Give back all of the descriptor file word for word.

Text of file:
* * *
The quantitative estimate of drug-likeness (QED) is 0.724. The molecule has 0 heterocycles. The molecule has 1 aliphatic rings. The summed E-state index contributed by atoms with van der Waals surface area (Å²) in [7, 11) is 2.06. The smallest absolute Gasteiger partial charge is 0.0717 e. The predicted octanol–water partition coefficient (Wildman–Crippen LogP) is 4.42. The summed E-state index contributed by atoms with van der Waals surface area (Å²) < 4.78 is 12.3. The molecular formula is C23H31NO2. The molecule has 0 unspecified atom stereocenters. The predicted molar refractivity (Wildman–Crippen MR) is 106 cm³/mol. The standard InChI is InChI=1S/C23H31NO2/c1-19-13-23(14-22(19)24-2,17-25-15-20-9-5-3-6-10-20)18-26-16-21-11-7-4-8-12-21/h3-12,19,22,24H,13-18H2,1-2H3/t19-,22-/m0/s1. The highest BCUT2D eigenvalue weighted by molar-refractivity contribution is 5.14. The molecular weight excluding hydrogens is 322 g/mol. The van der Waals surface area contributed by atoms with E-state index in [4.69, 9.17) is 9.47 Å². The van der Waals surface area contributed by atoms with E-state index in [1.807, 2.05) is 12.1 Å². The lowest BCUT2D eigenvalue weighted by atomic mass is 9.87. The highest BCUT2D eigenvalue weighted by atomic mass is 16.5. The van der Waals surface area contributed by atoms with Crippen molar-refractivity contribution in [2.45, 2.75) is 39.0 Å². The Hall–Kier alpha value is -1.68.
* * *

The quantitative estimate of drug-likeness (QED) is 0.724. The molecule has 0 heterocycles. The molecule has 1 aliphatic rings. The summed E-state index contributed by atoms with van der Waals surface area (Å²) in [7, 11) is 2.06. The smallest absolute Gasteiger partial charge is 0.0717 e. The predicted octanol–water partition coefficient (Wildman–Crippen LogP) is 4.42. The summed E-state index contributed by atoms with van der Waals surface area (Å²) < 4.78 is 12.3. The molecular formula is C23H31NO2. The molecule has 0 unspecified atom stereocenters. The predicted molar refractivity (Wildman–Crippen MR) is 106 cm³/mol. The standard InChI is InChI=1S/C23H31NO2/c1-19-13-23(14-22(19)24-2,17-25-15-20-9-5-3-6-10-20)18-26-16-21-11-7-4-8-12-21/h3-12,19,22,24H,13-18H2,1-2H3/t19-,22-/m0/s1. The highest BCUT2D eigenvalue weighted by molar-refractivity contribution is 5.14. The molecular weight excluding hydrogens is 322 g/mol. The van der Waals surface area contributed by atoms with E-state index in [4.69, 9.17) is 9.47 Å². The van der Waals surface area contributed by atoms with E-state index in [1.807, 2.05) is 12.1 Å². The lowest BCUT2D eigenvalue weighted by atomic mass is 9.87. The highest BCUT2D eigenvalue weighted by atomic mass is 16.5. The van der Waals surface area contributed by atoms with Crippen molar-refractivity contribution in [2.45, 2.75) is 39.0 Å². The Hall–Kier alpha value is -1.68.